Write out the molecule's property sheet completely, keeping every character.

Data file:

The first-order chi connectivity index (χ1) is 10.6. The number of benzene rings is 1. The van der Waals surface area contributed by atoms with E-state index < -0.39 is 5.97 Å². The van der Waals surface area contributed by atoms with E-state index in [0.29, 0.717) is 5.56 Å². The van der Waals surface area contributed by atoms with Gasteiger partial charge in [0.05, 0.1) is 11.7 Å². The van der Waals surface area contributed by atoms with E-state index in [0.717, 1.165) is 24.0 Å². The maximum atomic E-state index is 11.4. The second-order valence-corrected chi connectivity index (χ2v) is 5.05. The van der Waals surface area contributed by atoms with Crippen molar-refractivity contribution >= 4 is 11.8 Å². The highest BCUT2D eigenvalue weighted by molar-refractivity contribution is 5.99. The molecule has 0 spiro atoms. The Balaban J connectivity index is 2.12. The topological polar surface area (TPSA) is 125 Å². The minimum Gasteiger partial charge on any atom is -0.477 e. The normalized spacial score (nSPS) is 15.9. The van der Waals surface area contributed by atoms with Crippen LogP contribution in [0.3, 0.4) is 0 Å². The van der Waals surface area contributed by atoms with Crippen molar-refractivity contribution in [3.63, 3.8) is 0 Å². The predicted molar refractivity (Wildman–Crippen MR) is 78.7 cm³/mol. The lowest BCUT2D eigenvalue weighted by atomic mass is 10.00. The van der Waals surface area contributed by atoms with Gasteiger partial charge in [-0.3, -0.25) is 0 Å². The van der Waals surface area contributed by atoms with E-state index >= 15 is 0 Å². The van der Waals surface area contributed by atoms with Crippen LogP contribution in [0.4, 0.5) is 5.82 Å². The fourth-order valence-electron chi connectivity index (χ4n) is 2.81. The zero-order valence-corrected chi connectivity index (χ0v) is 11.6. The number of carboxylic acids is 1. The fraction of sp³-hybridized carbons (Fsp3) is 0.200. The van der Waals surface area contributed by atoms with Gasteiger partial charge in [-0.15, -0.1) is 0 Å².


The first-order chi connectivity index (χ1) is 10.6. The number of benzene rings is 1. The van der Waals surface area contributed by atoms with E-state index < -0.39 is 5.97 Å². The van der Waals surface area contributed by atoms with E-state index in [0.29, 0.717) is 5.56 Å². The van der Waals surface area contributed by atoms with Gasteiger partial charge in [0.05, 0.1) is 11.7 Å². The van der Waals surface area contributed by atoms with E-state index in [0.717, 1.165) is 24.0 Å². The maximum atomic E-state index is 11.4. The second-order valence-corrected chi connectivity index (χ2v) is 5.05. The van der Waals surface area contributed by atoms with Crippen molar-refractivity contribution >= 4 is 11.8 Å². The highest BCUT2D eigenvalue weighted by molar-refractivity contribution is 5.99. The molecule has 0 spiro atoms. The Balaban J connectivity index is 2.12. The topological polar surface area (TPSA) is 125 Å². The minimum Gasteiger partial charge on any atom is -0.477 e. The normalized spacial score (nSPS) is 15.9. The van der Waals surface area contributed by atoms with Crippen LogP contribution in [0.3, 0.4) is 0 Å². The van der Waals surface area contributed by atoms with Crippen molar-refractivity contribution in [3.63, 3.8) is 0 Å². The predicted molar refractivity (Wildman–Crippen MR) is 78.7 cm³/mol. The lowest BCUT2D eigenvalue weighted by atomic mass is 10.00. The van der Waals surface area contributed by atoms with Gasteiger partial charge in [-0.3, -0.25) is 0 Å². The van der Waals surface area contributed by atoms with E-state index >= 15 is 0 Å². The van der Waals surface area contributed by atoms with Crippen LogP contribution in [0.4, 0.5) is 5.82 Å². The fourth-order valence-electron chi connectivity index (χ4n) is 2.81. The zero-order valence-corrected chi connectivity index (χ0v) is 11.6. The number of carboxylic acids is 1. The fraction of sp³-hybridized carbons (Fsp3) is 0.200. The van der Waals surface area contributed by atoms with Gasteiger partial charge in [-0.15, -0.1) is 0 Å².